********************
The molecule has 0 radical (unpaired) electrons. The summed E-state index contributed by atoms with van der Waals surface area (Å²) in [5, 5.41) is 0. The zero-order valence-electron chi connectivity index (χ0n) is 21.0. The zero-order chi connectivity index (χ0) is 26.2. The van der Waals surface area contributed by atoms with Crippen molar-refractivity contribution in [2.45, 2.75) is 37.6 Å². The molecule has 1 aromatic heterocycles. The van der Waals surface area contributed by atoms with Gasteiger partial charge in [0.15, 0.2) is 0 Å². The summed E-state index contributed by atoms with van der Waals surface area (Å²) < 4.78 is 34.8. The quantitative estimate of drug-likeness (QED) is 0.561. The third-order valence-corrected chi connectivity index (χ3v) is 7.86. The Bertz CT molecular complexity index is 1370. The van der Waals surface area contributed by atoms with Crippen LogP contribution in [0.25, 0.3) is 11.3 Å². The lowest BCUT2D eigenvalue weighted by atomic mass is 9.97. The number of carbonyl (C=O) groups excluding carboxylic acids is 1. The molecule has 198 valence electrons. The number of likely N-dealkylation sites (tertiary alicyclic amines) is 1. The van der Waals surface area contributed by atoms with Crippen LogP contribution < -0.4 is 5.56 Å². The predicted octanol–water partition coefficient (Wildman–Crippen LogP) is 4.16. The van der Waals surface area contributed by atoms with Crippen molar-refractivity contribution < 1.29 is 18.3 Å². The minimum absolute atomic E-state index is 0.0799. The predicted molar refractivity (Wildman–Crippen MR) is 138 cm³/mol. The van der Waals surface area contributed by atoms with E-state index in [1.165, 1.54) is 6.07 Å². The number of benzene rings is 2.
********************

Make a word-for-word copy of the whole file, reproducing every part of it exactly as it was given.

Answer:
The molecule has 0 radical (unpaired) electrons. The summed E-state index contributed by atoms with van der Waals surface area (Å²) in [5, 5.41) is 0. The zero-order valence-electron chi connectivity index (χ0n) is 21.0. The zero-order chi connectivity index (χ0) is 26.2. The van der Waals surface area contributed by atoms with Crippen molar-refractivity contribution in [2.45, 2.75) is 37.6 Å². The molecule has 1 aromatic heterocycles. The van der Waals surface area contributed by atoms with Gasteiger partial charge in [0.15, 0.2) is 0 Å². The summed E-state index contributed by atoms with van der Waals surface area (Å²) < 4.78 is 34.8. The quantitative estimate of drug-likeness (QED) is 0.561. The third-order valence-corrected chi connectivity index (χ3v) is 7.86. The Bertz CT molecular complexity index is 1370. The van der Waals surface area contributed by atoms with Crippen LogP contribution in [0.25, 0.3) is 11.3 Å². The lowest BCUT2D eigenvalue weighted by atomic mass is 9.97. The number of carbonyl (C=O) groups excluding carboxylic acids is 1. The molecule has 198 valence electrons. The number of likely N-dealkylation sites (tertiary alicyclic amines) is 1. The van der Waals surface area contributed by atoms with Crippen LogP contribution < -0.4 is 5.56 Å². The predicted octanol–water partition coefficient (Wildman–Crippen LogP) is 4.16. The van der Waals surface area contributed by atoms with Crippen molar-refractivity contribution < 1.29 is 18.3 Å². The minimum absolute atomic E-state index is 0.0799. The predicted molar refractivity (Wildman–Crippen MR) is 138 cm³/mol. The van der Waals surface area contributed by atoms with E-state index in [1.165, 1.54) is 6.07 Å². The number of benzene rings is 2.